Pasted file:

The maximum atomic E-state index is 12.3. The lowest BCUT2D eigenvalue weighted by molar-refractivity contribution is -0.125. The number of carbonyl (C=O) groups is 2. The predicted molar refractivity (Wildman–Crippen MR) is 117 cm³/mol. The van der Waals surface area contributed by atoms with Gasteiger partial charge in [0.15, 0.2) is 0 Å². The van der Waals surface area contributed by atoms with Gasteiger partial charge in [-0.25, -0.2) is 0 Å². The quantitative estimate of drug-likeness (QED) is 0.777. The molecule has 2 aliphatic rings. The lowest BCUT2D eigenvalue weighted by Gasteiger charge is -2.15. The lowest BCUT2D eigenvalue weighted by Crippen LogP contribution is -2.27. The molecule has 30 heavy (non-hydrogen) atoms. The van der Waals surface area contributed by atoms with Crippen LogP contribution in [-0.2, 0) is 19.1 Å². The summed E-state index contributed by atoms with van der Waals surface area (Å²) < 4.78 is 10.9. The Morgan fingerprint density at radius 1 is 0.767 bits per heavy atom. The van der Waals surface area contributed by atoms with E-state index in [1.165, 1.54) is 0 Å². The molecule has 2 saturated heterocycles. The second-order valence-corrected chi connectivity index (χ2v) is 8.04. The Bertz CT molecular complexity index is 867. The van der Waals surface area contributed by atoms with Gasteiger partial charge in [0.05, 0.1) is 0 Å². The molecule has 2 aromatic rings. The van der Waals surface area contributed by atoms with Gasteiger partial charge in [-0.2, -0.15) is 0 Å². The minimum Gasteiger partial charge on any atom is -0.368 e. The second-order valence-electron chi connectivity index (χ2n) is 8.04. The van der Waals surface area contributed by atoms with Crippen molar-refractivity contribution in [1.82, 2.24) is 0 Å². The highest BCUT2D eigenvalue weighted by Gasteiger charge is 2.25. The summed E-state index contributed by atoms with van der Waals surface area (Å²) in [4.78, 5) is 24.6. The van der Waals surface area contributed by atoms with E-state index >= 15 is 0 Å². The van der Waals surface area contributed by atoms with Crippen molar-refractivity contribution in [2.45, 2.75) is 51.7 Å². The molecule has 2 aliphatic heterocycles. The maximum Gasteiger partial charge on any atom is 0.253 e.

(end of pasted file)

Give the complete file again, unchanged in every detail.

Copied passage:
The maximum atomic E-state index is 12.3. The lowest BCUT2D eigenvalue weighted by molar-refractivity contribution is -0.125. The number of carbonyl (C=O) groups is 2. The predicted molar refractivity (Wildman–Crippen MR) is 117 cm³/mol. The van der Waals surface area contributed by atoms with Gasteiger partial charge in [0.15, 0.2) is 0 Å². The van der Waals surface area contributed by atoms with Gasteiger partial charge in [-0.25, -0.2) is 0 Å². The quantitative estimate of drug-likeness (QED) is 0.777. The molecule has 2 aliphatic rings. The lowest BCUT2D eigenvalue weighted by Gasteiger charge is -2.15. The lowest BCUT2D eigenvalue weighted by Crippen LogP contribution is -2.27. The molecule has 30 heavy (non-hydrogen) atoms. The van der Waals surface area contributed by atoms with Crippen LogP contribution in [-0.2, 0) is 19.1 Å². The summed E-state index contributed by atoms with van der Waals surface area (Å²) < 4.78 is 10.9. The Morgan fingerprint density at radius 1 is 0.767 bits per heavy atom. The van der Waals surface area contributed by atoms with E-state index in [1.165, 1.54) is 0 Å². The molecule has 2 saturated heterocycles. The second-order valence-corrected chi connectivity index (χ2v) is 8.04. The Bertz CT molecular complexity index is 867. The van der Waals surface area contributed by atoms with Gasteiger partial charge in [0.05, 0.1) is 0 Å². The molecule has 2 aromatic rings. The van der Waals surface area contributed by atoms with Gasteiger partial charge in [-0.2, -0.15) is 0 Å². The minimum Gasteiger partial charge on any atom is -0.368 e. The second-order valence-electron chi connectivity index (χ2n) is 8.04. The van der Waals surface area contributed by atoms with Crippen molar-refractivity contribution in [1.82, 2.24) is 0 Å². The highest BCUT2D eigenvalue weighted by Gasteiger charge is 2.25. The summed E-state index contributed by atoms with van der Waals surface area (Å²) in [4.78, 5) is 24.6. The van der Waals surface area contributed by atoms with E-state index >= 15 is 0 Å². The van der Waals surface area contributed by atoms with Crippen molar-refractivity contribution in [2.45, 2.75) is 51.7 Å². The molecule has 2 aliphatic heterocycles. The maximum Gasteiger partial charge on any atom is 0.253 e.